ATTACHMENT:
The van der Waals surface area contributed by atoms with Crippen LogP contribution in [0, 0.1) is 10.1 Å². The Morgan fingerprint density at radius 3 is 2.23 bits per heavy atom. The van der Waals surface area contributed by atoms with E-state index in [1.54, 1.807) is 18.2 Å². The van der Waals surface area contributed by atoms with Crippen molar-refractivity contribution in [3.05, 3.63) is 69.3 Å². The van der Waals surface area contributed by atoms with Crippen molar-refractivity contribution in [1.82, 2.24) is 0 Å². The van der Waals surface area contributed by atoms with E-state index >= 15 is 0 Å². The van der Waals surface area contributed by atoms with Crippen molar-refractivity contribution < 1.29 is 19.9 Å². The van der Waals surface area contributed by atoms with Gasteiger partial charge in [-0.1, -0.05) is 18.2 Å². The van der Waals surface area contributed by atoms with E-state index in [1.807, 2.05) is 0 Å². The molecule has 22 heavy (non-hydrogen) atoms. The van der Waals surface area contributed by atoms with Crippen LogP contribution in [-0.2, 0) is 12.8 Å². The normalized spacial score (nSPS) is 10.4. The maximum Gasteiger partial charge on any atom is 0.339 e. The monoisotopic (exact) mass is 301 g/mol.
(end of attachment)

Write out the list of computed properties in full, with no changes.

The van der Waals surface area contributed by atoms with Crippen LogP contribution in [0, 0.1) is 10.1 Å². The Morgan fingerprint density at radius 3 is 2.23 bits per heavy atom. The van der Waals surface area contributed by atoms with E-state index in [1.54, 1.807) is 18.2 Å². The van der Waals surface area contributed by atoms with Crippen molar-refractivity contribution in [3.05, 3.63) is 69.3 Å². The van der Waals surface area contributed by atoms with Crippen molar-refractivity contribution in [1.82, 2.24) is 0 Å². The van der Waals surface area contributed by atoms with E-state index >= 15 is 0 Å². The van der Waals surface area contributed by atoms with Crippen molar-refractivity contribution < 1.29 is 19.9 Å². The van der Waals surface area contributed by atoms with Gasteiger partial charge in [-0.1, -0.05) is 18.2 Å². The van der Waals surface area contributed by atoms with E-state index in [1.807, 2.05) is 0 Å². The molecule has 22 heavy (non-hydrogen) atoms. The van der Waals surface area contributed by atoms with Crippen LogP contribution in [-0.2, 0) is 12.8 Å². The normalized spacial score (nSPS) is 10.4. The maximum Gasteiger partial charge on any atom is 0.339 e. The monoisotopic (exact) mass is 301 g/mol.